Dudamel is the new HD kid on the block

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There’s still no reason to be bored with the ongoing Met Live in HD series as it hurtles into 2011 with repertoire that continues to veer off the beaten track. Head out to Stonecrest 22 this Saturday at 1 p.m. and you’ll find a slimmed down Deborah Voigt starring in La Fanciulla del West, a lesser-known Puccini exotic. Voigt hosted last month’s Don Carlo, which for tenor Roberto Alagna in the title role was Live with a vengeance. As the cameras crowded in on the usually glamorous Frenchman, you could see a booger roughly the size of a Ford pickup in the Don’s nose as his opening aria played out on the big screen.

No, the operas presented by the Met haven’t gotten dull at all, but there’s a new kid on the block beginning this weekend. Gustavo Dudamel, the Venezualan phenom, leads the first in a series of LA Phil LIVE concerts broadcast to multiplexes all across the nation – including the Stonecrest 22. The first, Dudamel Conducts Beethoven, airs at 5-7pm this Sunday. Two more HD broadcasts, all boasting 5.1 surround sound, are scheduled for LA’s first nationwide season, Dudamel Conducts Tchaikovsky on March 13 and Dudamel Conducts Brahms on June 5.

Famed as the most notable flowering of El Sistema, the pioneering youth orchestra system of his native Venezuela, Dudamel turned up the heat on his celebrity – which has included rousing recordings with the Simón Bolívar Youth Orchestra – by accepting the high-profile musical directorship at LA Phil in 2009 at the tender age of 28.

The Beethoven program this Sunday is arguably the most daring of the three, serving up a couple of intriguing pieces aside from the familiar Symphony No. 7. These will be Slonimsky’s Earbox by John Adams and Leonard Bernstein’s “Jeremiah” Symphony No. 1. You haven’t heard either of those at Belk Theater, have you? Mezzo-soprano Kelley O’Connor guests in the Jeremiah and Vanessa Williams hosts.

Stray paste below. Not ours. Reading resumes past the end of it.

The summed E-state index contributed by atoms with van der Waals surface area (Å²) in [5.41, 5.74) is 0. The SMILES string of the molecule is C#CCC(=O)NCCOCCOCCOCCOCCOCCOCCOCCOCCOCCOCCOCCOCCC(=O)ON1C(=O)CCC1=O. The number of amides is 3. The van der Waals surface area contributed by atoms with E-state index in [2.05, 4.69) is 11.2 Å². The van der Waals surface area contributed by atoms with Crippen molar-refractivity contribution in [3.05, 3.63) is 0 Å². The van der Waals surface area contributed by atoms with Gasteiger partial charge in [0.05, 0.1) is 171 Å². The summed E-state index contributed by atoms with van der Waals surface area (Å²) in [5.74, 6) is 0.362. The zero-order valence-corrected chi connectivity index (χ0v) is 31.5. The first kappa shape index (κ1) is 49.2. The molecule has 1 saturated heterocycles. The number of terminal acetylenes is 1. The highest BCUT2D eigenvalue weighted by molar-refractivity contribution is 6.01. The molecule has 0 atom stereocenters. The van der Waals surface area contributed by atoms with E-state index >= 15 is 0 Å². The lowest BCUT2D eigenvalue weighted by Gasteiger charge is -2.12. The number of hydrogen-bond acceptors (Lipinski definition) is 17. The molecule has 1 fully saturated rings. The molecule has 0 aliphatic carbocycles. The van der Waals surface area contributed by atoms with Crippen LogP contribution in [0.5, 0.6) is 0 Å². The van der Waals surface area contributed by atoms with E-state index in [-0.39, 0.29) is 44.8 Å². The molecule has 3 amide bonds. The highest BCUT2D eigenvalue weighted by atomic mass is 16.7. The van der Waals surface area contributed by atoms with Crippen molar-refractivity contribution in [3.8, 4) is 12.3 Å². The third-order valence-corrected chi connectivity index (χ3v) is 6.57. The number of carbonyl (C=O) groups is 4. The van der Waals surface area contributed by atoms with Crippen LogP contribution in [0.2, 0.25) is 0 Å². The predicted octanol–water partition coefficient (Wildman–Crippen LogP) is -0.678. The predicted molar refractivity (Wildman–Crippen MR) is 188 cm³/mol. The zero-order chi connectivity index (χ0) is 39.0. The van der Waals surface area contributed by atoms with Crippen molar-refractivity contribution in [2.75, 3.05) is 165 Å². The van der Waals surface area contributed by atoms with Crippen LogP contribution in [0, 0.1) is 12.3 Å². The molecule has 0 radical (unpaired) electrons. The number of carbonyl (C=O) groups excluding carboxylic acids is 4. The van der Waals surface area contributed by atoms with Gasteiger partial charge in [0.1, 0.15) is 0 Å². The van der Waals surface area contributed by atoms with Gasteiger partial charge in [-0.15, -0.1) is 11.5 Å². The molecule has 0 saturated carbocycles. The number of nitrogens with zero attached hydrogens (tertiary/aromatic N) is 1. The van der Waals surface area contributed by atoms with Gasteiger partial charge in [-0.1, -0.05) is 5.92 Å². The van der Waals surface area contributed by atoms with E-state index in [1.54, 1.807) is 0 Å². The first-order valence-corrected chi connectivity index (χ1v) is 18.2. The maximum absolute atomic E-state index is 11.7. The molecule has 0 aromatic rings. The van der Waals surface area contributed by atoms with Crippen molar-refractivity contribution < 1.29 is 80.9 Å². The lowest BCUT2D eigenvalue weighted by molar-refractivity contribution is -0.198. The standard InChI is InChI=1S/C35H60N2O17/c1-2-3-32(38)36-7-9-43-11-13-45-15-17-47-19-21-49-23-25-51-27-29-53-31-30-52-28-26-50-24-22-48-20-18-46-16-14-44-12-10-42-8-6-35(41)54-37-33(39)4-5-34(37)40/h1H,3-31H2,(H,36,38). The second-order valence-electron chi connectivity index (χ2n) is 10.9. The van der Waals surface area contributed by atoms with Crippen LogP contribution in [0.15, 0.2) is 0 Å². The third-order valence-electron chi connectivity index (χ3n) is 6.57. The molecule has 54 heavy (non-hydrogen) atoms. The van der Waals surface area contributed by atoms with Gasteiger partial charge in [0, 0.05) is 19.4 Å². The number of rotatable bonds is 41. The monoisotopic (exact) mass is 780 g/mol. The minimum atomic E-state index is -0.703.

I’ve been waiting nearly 24 years to go Hollywood on my performing arts beat, so you can bet I’ll be there.

Famed as the most notable flowering of El Sistema, the pioneering youth orchestra system of his native Venezuela, Dudamel turned up the heat on his celebrity – which has included rousing recordings with the Simón Bolívar Youth Orchestra – by accepting the high-profile musical directorship at LA Phil in 2009 at the tender age of 28.

The Beethoven program this Sunday is arguably the most daring of the three, serving up a couple of intriguing pieces aside from the familiar Symphony No. 7. These will be Slonimsky’s Earbox by John Adams and Leonard Bernstein’s “Jeremiah” Symphony No. 1. You haven’t heard either of those at Belk Theater, have you? Mezzo-soprano Kelley O’Connor guests in the Jeremiah and Vanessa Williams hosts.

I’ve been waiting nearly 24 years to go Hollywood on my performing arts beat, so you can bet I’ll be there.

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